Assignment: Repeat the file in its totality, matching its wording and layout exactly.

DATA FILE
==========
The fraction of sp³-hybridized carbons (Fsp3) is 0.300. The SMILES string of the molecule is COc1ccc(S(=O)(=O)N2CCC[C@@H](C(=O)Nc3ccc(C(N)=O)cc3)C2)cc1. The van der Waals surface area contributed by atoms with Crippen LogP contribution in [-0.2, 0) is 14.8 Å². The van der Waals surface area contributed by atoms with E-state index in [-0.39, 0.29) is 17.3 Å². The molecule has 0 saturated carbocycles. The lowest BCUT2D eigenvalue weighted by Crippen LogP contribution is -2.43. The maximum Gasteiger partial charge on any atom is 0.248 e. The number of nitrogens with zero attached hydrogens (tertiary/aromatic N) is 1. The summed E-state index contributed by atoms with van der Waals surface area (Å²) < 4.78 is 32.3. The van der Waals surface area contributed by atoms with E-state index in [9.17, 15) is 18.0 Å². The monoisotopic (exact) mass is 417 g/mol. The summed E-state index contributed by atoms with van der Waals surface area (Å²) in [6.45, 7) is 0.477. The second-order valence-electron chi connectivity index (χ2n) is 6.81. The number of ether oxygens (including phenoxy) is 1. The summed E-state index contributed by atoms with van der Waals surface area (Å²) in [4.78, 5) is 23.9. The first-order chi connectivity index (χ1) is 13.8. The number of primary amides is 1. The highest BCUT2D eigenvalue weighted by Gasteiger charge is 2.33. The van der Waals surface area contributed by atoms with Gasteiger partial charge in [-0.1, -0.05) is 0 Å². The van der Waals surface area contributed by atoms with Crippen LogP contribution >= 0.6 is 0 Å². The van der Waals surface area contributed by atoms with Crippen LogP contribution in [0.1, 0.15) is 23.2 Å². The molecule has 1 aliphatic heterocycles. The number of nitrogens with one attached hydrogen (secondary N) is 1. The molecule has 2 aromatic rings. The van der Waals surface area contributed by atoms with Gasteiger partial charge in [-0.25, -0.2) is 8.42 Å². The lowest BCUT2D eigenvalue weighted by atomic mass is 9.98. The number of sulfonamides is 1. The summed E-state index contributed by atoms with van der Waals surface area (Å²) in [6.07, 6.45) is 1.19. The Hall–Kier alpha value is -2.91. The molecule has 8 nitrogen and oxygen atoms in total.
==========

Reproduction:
The fraction of sp³-hybridized carbons (Fsp3) is 0.300. The SMILES string of the molecule is COc1ccc(S(=O)(=O)N2CCC[C@@H](C(=O)Nc3ccc(C(N)=O)cc3)C2)cc1. The van der Waals surface area contributed by atoms with Crippen LogP contribution in [-0.2, 0) is 14.8 Å². The van der Waals surface area contributed by atoms with E-state index in [-0.39, 0.29) is 17.3 Å². The molecule has 0 saturated carbocycles. The lowest BCUT2D eigenvalue weighted by Crippen LogP contribution is -2.43. The maximum Gasteiger partial charge on any atom is 0.248 e. The number of nitrogens with zero attached hydrogens (tertiary/aromatic N) is 1. The summed E-state index contributed by atoms with van der Waals surface area (Å²) < 4.78 is 32.3. The van der Waals surface area contributed by atoms with E-state index in [9.17, 15) is 18.0 Å². The monoisotopic (exact) mass is 417 g/mol. The summed E-state index contributed by atoms with van der Waals surface area (Å²) in [6.45, 7) is 0.477. The second-order valence-electron chi connectivity index (χ2n) is 6.81. The number of ether oxygens (including phenoxy) is 1. The summed E-state index contributed by atoms with van der Waals surface area (Å²) in [4.78, 5) is 23.9. The first-order chi connectivity index (χ1) is 13.8. The number of primary amides is 1. The highest BCUT2D eigenvalue weighted by Gasteiger charge is 2.33. The van der Waals surface area contributed by atoms with Gasteiger partial charge in [-0.1, -0.05) is 0 Å². The van der Waals surface area contributed by atoms with Crippen LogP contribution >= 0.6 is 0 Å². The van der Waals surface area contributed by atoms with Crippen LogP contribution in [0.1, 0.15) is 23.2 Å². The molecule has 1 aliphatic heterocycles. The number of nitrogens with one attached hydrogen (secondary N) is 1. The molecule has 2 aromatic rings. The van der Waals surface area contributed by atoms with Gasteiger partial charge in [-0.25, -0.2) is 8.42 Å². The lowest BCUT2D eigenvalue weighted by atomic mass is 9.98. The number of sulfonamides is 1. The summed E-state index contributed by atoms with van der Waals surface area (Å²) in [6.07, 6.45) is 1.19. The Hall–Kier alpha value is -2.91. The molecule has 8 nitrogen and oxygen atoms in total.